The best 150-600mm lenses have such a versatile zoom range, that they allow you to get up close to your subjects without even having to move your feet. Beloved by sports and motorsports photographers, these high-quality zooms provide a broad range of telephoto perspectives. For subjects you just can't get close to, from wildlife to aircraft, a 150-600mm lens is ideal.
Many professional photographers will choose the best 70-200mm lenses or the best 100-400mm lenses as their favorite working distance, but the 150-600mm outstrips them both in terms of sheer distance, and in terms of the difference between the wide end and the telephoto end. They're simply one of the best camera lenses to buy if you're a sports or wildlife photographer.
One thing to note about 150-600mm lenses is that they're all third-party, and camera manufacturers aren't currently making their own. While this means that you may need to get used to different handling, and some features like optical image stabilization may not function as well, the advantage is that they tend to be cheaper than buying native lenses. Given how expensive telephotos can get at longer focal lengths, this is extremely welcome news.
The main manufacturers of 150-600mm lenses are Sigma and Tamron, and they have been producing them for Canon EF and Nikon F full-frame mounts for quite some time. Canon RF and Nikon Z mirrorless users can mount them via adapters, and functions like autofocus should still work well enough. Canon RF users may also want to consider the excellent Canon RF 100-500mm f/4.5-7.1L IS USM, which is a reasonably close alternative.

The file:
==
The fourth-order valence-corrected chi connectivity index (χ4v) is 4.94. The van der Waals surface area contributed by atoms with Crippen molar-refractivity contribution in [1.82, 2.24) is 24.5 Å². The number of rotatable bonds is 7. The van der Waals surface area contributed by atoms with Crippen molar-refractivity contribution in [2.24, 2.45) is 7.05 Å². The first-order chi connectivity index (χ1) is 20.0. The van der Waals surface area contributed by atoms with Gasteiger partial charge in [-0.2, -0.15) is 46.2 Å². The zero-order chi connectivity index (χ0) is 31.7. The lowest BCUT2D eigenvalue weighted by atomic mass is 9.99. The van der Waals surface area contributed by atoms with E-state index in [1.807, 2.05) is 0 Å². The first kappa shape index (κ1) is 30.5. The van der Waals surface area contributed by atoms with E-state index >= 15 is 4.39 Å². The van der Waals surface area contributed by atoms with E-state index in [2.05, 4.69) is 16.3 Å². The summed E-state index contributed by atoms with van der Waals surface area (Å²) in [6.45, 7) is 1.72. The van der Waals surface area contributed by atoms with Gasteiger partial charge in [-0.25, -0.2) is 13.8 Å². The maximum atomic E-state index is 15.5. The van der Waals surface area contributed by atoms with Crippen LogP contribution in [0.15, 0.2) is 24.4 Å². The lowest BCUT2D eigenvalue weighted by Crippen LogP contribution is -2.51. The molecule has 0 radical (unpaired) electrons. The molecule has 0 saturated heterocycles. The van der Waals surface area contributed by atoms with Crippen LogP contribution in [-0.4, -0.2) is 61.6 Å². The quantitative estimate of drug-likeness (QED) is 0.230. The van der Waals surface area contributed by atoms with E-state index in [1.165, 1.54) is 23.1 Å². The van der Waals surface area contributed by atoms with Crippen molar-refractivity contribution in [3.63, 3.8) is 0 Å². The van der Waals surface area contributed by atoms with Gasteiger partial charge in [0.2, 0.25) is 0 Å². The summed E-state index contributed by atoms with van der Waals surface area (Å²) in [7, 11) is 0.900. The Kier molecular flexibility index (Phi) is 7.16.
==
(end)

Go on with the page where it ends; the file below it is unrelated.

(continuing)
For other mirrorless users, 150-600mm pickings used to be thin on the ground, however, Sigma has its 150-600mm F5-6.3 DG DN OS | Sports lens for Sony E and Leica L-mount (the latter of which includes Panasonic's full-frame mirrorless cameras like the Lumix S5). This has given a few more options for full-frame mirrorless shooters - and Tamron is offering the slightly shorter 150-500mm f/5-6.7 Di III VC VXD as an option for Sony shooters. There is also now the Fujifilm Fujinon XF150-600mm F5.6-8 R LM OIS WR lens for the X-series.
When we're looking at a 150-600mm lens, the number on the body refers to the focal length the lens will give you when mounted on a full-frame / 35mm camera; mount one on an APS-C format body and the 1.5x crop factor gives an even greater ‘effective’ zoom range of 225-900mm. On Canon APS-C bodies, the tighter 1.6x crop factor delivers an even mightier 240-960mm zoom range.
Best 150-600mm lenses in 2023
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As one of the ‘Sport’ lenses in Sigma’s Global Vision line-up, the Sigma 150-600mm f/5-6.3 DG OS HSM | S is built for speed and optimum performance. The whole of the front section of the lens is a lot larger than in Sigma’s Contemporary class lens, and contains two rather than one top-grade FLD elements. The aim is to boost image quality but it comes at the price of size and weight, this lens being nearly a kilogram heavier than any other 150-600mm lenses, at 2,860g.
Advanced features include a manual override focus option, in which you can swap to manual focusing simply by twisting the focus ring, without waiting for AF to initially lock onto an object. Dual-mode stabilisation has switchable static and panning modes, and the zoom lock switch works at any focal length setting that’s marked on the barrel. Customization of autofocus and stabilization are available, along with the application of firmware upgrades, via Sigma’s optional USB Dock.